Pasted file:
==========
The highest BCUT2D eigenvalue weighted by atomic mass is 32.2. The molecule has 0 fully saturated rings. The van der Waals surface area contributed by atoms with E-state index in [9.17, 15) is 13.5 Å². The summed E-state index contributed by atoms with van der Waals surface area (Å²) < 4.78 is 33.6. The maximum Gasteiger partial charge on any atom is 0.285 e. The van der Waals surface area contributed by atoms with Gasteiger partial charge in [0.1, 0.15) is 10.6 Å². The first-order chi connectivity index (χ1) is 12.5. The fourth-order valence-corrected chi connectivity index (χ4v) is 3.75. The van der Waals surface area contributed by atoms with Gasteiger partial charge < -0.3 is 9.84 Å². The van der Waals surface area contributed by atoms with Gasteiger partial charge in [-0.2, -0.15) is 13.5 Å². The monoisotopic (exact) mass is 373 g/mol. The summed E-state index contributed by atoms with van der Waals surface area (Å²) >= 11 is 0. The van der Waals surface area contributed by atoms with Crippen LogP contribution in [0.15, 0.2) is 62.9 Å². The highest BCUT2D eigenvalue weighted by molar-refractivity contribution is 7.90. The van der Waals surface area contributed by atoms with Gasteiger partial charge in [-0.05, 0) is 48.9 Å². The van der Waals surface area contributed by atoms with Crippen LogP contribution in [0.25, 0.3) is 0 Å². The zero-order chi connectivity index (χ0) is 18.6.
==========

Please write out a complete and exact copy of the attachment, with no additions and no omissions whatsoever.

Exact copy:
The highest BCUT2D eigenvalue weighted by atomic mass is 32.2. The molecule has 0 fully saturated rings. The van der Waals surface area contributed by atoms with E-state index in [9.17, 15) is 13.5 Å². The summed E-state index contributed by atoms with van der Waals surface area (Å²) < 4.78 is 33.6. The maximum Gasteiger partial charge on any atom is 0.285 e. The van der Waals surface area contributed by atoms with Gasteiger partial charge in [0.1, 0.15) is 10.6 Å². The first-order chi connectivity index (χ1) is 12.5. The fourth-order valence-corrected chi connectivity index (χ4v) is 3.75. The van der Waals surface area contributed by atoms with Gasteiger partial charge < -0.3 is 9.84 Å². The van der Waals surface area contributed by atoms with Gasteiger partial charge in [-0.2, -0.15) is 13.5 Å². The monoisotopic (exact) mass is 373 g/mol. The summed E-state index contributed by atoms with van der Waals surface area (Å²) >= 11 is 0. The van der Waals surface area contributed by atoms with Crippen LogP contribution in [0.15, 0.2) is 62.9 Å². The highest BCUT2D eigenvalue weighted by molar-refractivity contribution is 7.90. The van der Waals surface area contributed by atoms with Gasteiger partial charge in [-0.05, 0) is 48.9 Å². The van der Waals surface area contributed by atoms with Crippen LogP contribution in [0.25, 0.3) is 0 Å². The zero-order chi connectivity index (χ0) is 18.6.